Morris, Leon. The Gospel according to Matthew. Grand Rapids: Wm. B. Eerdmans, 1992.
“Matthew 21” pp. 517-545.
At the start of Matthew 21, Jesus has arrived at Jerusalem. Morris observes the sharp contrast between the journey to Jerusalem with opposition and private teaching of disciples and the very public and popular entry into Jerusalem of Matthew 21:1-11 (Morris 1992, 518). The donkey obtained for Jesus to ride into the city seems to be present by some prior arrangement (Morris 1992, 520). The prophecy from Zechariah 9:10 of the king coming in meekness on a donkey serves as a sign of Jesus as a peaceful messiah (Morris 1992, 521). The crowd proves to be enthusiastic and welcoming, greeting Jesus as the coming Messiah (Morris 1992, 522ff).
Upon arrival in Jerusalem Jesus removes some merchants from the temple. Morris considers John’s account at the beginning of his Gospel to refer to a different occasion, citing many different details (Morris 1992, 525). Jesus’ objection is not to the necessary service of providing sacrificial animals or acceptable currency, but to the activity taking place in the temple (Morris 1992, 526). Matthew records healings in the temple, along with the presence of and discussion with witnesses, some favoring Jesus and some opposing him (Morris 1992, 528).
Verses 18-22 detail the cursing of a fig tree, apparently a parabolic act (Morris 1992, 530). The tree had the typical signs of bearing fruit but there was none (Morris 1992, 531). The emphasis given in the passage is not the destruction of the unfruitful tree but rather the ability to accomplish what seems impossible through faith in God (Morris 1992, 532).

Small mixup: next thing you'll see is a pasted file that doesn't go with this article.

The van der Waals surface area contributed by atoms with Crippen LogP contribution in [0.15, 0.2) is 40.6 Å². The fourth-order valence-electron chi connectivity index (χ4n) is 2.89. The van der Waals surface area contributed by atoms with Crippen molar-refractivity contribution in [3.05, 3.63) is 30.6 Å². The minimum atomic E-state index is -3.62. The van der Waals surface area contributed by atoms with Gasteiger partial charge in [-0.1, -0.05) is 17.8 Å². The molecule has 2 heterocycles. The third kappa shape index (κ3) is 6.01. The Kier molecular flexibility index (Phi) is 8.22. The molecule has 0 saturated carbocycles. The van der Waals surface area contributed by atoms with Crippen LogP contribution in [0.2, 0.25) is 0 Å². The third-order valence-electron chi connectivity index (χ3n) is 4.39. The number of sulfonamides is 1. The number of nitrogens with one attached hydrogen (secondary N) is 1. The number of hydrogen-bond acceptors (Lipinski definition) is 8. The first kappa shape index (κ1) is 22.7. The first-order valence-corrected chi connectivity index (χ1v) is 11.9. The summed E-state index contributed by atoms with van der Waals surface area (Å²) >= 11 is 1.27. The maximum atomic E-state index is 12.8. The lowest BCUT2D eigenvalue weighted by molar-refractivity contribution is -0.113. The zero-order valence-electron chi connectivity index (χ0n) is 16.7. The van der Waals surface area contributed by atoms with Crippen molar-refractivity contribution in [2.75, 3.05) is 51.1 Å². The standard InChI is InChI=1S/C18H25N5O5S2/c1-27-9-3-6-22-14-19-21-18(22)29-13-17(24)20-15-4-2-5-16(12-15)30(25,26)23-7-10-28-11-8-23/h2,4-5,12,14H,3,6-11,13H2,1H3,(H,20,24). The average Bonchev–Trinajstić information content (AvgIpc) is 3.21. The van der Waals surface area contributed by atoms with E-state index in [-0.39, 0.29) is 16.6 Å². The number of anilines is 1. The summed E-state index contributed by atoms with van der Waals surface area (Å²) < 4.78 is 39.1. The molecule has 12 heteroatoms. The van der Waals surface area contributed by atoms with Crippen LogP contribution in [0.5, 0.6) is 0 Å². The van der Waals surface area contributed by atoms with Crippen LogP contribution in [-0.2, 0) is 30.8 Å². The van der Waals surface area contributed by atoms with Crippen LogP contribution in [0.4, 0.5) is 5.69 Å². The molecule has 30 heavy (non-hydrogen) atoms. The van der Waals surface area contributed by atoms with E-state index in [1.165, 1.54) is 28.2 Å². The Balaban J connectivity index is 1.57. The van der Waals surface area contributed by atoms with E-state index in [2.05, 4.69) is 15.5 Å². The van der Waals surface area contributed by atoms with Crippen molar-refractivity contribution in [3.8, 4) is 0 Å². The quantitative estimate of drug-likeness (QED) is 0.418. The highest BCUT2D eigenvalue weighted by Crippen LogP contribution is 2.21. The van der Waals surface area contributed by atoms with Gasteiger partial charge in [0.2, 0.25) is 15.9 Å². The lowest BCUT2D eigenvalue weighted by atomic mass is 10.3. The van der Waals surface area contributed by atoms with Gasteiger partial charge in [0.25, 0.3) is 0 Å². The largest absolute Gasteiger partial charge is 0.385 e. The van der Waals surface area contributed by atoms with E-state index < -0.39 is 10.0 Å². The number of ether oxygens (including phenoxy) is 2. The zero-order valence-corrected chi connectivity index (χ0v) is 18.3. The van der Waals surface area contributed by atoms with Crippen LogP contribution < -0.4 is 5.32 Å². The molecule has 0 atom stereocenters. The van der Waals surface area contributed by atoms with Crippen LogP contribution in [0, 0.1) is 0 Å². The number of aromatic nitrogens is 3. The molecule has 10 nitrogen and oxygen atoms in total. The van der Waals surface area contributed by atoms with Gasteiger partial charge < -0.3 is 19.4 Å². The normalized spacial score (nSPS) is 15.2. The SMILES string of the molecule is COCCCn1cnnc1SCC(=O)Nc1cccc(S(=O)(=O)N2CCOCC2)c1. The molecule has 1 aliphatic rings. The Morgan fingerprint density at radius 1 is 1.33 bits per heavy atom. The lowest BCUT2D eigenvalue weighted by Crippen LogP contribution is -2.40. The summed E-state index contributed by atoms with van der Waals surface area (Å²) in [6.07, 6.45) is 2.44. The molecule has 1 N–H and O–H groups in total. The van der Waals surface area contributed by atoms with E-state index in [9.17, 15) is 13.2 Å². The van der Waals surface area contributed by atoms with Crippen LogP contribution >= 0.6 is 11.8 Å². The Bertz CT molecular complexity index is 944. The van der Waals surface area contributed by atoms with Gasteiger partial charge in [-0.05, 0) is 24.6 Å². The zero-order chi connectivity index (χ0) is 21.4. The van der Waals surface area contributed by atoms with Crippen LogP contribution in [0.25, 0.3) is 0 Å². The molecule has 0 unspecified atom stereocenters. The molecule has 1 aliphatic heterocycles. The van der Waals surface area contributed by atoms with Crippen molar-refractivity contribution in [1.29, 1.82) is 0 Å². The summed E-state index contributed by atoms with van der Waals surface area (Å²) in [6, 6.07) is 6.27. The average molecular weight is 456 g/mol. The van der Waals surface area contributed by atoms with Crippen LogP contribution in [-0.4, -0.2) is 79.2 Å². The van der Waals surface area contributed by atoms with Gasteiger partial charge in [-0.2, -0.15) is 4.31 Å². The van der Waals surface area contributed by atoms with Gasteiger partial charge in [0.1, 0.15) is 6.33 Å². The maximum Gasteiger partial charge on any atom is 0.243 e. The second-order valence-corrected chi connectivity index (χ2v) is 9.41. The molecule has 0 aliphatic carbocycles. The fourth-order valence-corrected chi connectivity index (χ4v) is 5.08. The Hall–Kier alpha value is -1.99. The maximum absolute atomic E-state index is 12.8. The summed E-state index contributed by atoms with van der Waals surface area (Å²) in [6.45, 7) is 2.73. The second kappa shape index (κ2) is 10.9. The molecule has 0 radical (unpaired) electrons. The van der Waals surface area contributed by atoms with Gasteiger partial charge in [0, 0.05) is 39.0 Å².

Jesus is challenged by the temple leaders about his authority in Matthew 21:23-37. Jesus’ credentials were not readily known to them (Morris 1992, 533). Morris notes the expectation that authority to teach, enter as a king, cleanse the temple, and heal people would be given by some authority (Morris 1992, 534). Jesus’ question in response asks of the authority of John’s baptism. Morris notes the discussion was not actually about baptism but about the possible responses to any answer the leaders could give (Morris 1992, 535).
Matthew moves next to three parables of Jesus, two of which bring us to the end of chapter 21. The first parable depicts two sons, one who promises to work but does not (Morris 1992,536). Jesus has his audience react to the parable, then suggests that those universally known as sinners may repent and enter the kingdom before the religious leaders (Morris 1992, 537). The second parable depicts tenant who reject their landlord and his servants, finally resulting in their own death. Morris notes strong allegorical impact, pointing directly to those who would oppose and kill Jesus (Morris 1992, 539). Morris does note that if the tenants could document abandonment of the property for three years they would gain title to the land (Morris 1992, 540). In sending the son to collect rent, an unusual move, Jesus shows the gentle care of God (Morris 1992, 541). The landowner does not endure the rejection of his son, a feature which makes clear reference to God’s judgment upon those who reject Jesus (Morris 1992, 543). The picture of destructive results is quite forceful, resulting in a desire to arrest Jesus (Morris 1992, 544).